WELLFLEET — After a three-year hiatus, the Cape Cod National Seashore Advisory Commission could be on track to begin meeting again.
The commission, which provides input from Lower Cape towns on policies and programs in the National Seashore, has been dormant since its authorization expired in September 2018. Legislation is working its way through the U.S. Senate to reauthorize the commission, but whether or not the bill passes, and how long that might take, remains to be seen.
For now, federal legislators are celebrating the Senate Energy and Natural Resource Committee's Nov. 18 vote to pass the Cape Cod National Seashore Advisory Commission Reauthorization Act. If passed in both the Senate and House of Representatives, the bill would clear the way for meetings to once again be held by the commission through 2029.
A division of the National Park Service, the seashore comprises more than 43,000 acres of open space, including 40 miles of coastal land and beaches stretching from Chatham to the Cape's tip in Provincetown.
In a joint statement, U.S. Senators Edward Markey and Elizabeth Warren lauded the committee's passage of the bill, as well as their own legislation to protect the Essex National Heritage Area.
"By reauthorizing both the Cape Cod National Seashore Advisory Commission and the Essex National Heritage Area, we will help protect invaluable parklands, preserve regional history, and restore community involvement in safeguarding Massachusetts' natural wonders," Markey said in the statement. "I am proud that these bills passed out of committee today, and look forward to working with my Senate colleagues to ensure their swift passage."
The commission most recently comprised 15 members, including residents and town officials from the Lower and Outer Cape as well as county officials. First authorized in 1961, the commission acts as a liaison between seashore officials and the Lower and Outer Cape communities and the Secretary of the Interior on matters related to the Seashore.
"It's an esteemed group of people who are invested in the seashore and want to work to continue to see it succeed," said Brian Carlstrom, superintendent of the Cape Cod National Seashore.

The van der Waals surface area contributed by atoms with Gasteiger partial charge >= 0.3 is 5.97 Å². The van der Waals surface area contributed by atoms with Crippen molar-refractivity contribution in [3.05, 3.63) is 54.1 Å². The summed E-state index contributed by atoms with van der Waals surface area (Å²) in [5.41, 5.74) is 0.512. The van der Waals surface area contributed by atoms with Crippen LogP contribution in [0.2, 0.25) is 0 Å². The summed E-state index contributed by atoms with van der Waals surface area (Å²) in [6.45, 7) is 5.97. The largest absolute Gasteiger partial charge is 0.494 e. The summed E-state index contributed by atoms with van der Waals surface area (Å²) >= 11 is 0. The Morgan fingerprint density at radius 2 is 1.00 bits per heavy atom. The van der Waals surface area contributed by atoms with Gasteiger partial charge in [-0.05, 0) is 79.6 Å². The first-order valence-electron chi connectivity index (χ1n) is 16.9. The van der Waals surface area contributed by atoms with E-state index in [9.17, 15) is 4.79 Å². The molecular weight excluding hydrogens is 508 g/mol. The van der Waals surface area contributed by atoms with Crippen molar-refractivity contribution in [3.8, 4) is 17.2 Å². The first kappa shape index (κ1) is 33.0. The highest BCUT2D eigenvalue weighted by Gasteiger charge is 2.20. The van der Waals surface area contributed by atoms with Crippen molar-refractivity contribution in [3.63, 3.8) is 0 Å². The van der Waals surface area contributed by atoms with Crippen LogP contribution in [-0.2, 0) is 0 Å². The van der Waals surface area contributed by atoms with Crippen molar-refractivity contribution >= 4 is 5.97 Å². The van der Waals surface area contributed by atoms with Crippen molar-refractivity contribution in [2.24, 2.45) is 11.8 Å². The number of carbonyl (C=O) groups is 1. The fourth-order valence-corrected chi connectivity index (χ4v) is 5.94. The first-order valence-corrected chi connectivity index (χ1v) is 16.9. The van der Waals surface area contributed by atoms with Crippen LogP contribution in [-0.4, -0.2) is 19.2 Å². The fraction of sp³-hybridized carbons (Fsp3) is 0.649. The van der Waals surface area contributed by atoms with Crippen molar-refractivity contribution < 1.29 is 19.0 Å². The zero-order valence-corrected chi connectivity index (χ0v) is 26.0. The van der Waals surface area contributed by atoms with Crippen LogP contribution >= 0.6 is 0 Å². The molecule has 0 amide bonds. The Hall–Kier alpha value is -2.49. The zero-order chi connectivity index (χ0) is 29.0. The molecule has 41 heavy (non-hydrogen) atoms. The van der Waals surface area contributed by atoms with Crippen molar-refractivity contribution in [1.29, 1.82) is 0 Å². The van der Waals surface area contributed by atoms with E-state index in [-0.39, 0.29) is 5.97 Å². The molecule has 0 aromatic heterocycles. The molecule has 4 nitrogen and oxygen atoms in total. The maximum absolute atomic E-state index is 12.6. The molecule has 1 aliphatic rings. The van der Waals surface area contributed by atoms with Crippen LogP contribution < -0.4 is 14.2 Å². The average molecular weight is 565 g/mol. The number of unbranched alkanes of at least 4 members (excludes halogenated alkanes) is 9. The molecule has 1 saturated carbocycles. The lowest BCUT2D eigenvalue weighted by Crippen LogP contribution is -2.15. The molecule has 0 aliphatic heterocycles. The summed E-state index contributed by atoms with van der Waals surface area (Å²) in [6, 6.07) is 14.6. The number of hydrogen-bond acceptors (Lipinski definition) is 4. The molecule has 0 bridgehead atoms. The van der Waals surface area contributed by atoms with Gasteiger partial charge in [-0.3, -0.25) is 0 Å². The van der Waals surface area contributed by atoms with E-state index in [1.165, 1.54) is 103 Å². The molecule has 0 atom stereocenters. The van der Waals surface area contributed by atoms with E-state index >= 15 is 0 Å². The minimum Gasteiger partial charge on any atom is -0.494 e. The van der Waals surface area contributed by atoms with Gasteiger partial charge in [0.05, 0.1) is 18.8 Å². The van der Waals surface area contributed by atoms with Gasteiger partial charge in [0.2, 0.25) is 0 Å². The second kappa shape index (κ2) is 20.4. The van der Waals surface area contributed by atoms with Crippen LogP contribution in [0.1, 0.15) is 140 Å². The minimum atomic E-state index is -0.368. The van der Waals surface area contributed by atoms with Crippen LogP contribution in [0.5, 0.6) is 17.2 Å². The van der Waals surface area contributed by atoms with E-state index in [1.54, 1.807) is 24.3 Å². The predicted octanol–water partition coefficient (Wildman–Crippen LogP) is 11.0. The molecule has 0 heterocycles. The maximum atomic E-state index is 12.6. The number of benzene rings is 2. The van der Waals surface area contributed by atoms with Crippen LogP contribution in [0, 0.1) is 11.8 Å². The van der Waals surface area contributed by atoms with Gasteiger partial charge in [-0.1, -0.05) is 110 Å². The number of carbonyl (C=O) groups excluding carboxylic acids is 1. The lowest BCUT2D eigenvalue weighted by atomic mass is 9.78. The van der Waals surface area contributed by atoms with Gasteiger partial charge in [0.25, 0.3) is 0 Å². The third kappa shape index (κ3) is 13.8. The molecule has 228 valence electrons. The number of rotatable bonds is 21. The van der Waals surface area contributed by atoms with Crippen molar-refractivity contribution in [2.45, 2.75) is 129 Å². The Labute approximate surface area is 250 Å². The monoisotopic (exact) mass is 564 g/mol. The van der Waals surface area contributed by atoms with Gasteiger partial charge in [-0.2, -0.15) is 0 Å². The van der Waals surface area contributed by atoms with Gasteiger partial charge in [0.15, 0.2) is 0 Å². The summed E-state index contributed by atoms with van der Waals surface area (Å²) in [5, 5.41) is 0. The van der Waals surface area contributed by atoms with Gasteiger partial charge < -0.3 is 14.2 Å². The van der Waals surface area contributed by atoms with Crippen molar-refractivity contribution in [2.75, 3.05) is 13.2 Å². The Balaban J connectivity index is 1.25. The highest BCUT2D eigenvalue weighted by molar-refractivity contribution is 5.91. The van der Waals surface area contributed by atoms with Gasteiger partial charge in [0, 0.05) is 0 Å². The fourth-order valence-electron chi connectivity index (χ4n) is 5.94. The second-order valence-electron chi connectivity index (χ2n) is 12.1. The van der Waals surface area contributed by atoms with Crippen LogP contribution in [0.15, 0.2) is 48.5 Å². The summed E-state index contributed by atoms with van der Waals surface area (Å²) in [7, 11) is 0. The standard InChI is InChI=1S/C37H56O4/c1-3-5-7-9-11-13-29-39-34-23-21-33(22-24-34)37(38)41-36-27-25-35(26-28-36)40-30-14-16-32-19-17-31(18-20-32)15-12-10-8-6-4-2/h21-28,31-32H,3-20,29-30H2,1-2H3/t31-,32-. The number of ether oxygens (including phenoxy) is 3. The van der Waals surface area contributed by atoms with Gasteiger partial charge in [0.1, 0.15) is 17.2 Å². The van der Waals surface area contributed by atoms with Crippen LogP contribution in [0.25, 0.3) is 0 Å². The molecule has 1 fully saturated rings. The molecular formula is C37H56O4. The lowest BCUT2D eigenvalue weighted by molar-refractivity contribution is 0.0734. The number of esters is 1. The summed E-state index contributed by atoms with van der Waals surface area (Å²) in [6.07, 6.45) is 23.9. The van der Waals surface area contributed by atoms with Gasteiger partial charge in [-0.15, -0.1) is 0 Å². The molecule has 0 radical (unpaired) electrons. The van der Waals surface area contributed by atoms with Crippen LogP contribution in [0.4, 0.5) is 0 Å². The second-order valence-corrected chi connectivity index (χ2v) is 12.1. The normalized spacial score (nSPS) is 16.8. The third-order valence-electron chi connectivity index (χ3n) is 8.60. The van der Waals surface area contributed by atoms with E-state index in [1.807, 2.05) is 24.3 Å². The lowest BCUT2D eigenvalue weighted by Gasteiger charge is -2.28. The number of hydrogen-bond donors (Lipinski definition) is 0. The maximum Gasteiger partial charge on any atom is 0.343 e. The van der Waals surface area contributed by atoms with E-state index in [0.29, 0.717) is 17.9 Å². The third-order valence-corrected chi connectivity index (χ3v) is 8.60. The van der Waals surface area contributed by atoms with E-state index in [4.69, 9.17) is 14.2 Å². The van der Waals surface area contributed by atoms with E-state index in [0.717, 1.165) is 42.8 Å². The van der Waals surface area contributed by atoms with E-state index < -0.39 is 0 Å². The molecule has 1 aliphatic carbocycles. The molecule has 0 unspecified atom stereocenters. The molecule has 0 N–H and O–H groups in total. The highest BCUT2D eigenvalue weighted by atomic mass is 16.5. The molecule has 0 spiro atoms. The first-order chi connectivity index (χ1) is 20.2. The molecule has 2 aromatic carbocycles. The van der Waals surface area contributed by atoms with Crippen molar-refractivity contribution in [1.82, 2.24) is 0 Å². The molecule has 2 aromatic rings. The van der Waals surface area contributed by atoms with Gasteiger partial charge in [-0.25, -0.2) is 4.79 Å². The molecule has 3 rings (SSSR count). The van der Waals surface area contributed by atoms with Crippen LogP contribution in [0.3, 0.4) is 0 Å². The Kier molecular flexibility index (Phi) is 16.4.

For Carlstrom, the commission has offered an efficient way to interact with the towns in the park's jurisdiction. Through it, the Seashore can communicate with all stakeholders directly through meeting agendas, minutes and other official correspondence, he said.
Without the commission, however, the process for communicating with local, county and state officials has been disjointed.
"Having the commission in place provides a ready-made, defined structure for communicating what's going on in the seashore with the Outer Cape community, the county and the state," he said. "We still do that without it, but it's not through a definitive process. It's a lot more disjunct. There isn't anything formal about it."
And from parking lot and bike trail improvements to the relocation of some seashore facilities to protect them against erosion, much has happened since the commission stopped meeting, noted Richard Delaney, the commission's most recent sitting chairman.
"All of those have some impact on the towns," he said. "Fortunately, Superintendent Carlstrom has been very open to receiving comments and advice, at least informally, from the towns. He has a great relationship with everyone."
The pathway to getting the commission up and going again would be a clear one if the bill passes with both the House and the Senate, Carlstrom said.
"The way the bill is currently written, it would stand up the [commission] with the prior commissioners in place again," he said. "It would revert back to the prior membership."
That's assuming all of the members are still interested or available to serve. Filling an open seat on the commission is "an involved process" that requires jurisdictional selection and vetting from the Department of the Interior, Carlstrom said.
At least two seats will need to be filled due to the deaths of Joseph Craig, Chatham's representative to the commission, and Truro representative Maureen Burgess, Delaney said. Meanwhile, it's up to the Secretary of the Interior to appoint a chairman, he said.
Looking forward, Delaney said there's no shortage of issues for the commission to tackle if reauthorized. At the top of the list would be prioritizing how funding from the Great American Outdoors Act, which provides $9.5 billion for overdue maintenance and repair projects to be done across the National Park Service, might be spent in the seashore.
Delaney said the seashore's cut of the federal funding will be "significant."
Beyond that, there are any number of issues that can come up that the commission can weigh in on, from the use of jet skis in the seashore's boundaries to wildlife management and the use of off-road vehicles on beaches.
"You never know when those kinds of issues will come up, but having the commission in place gives the superintendent an immediate option to get some feedback," Delaney said.
Seashore officials have fielded questions from residents curious about the state of the commission, Carlstrom said. However, there is no way of knowing if and when the bill will pass into law.
"It's the wheels of Congress, and those can go pretty slow at times," Carlstrom said.
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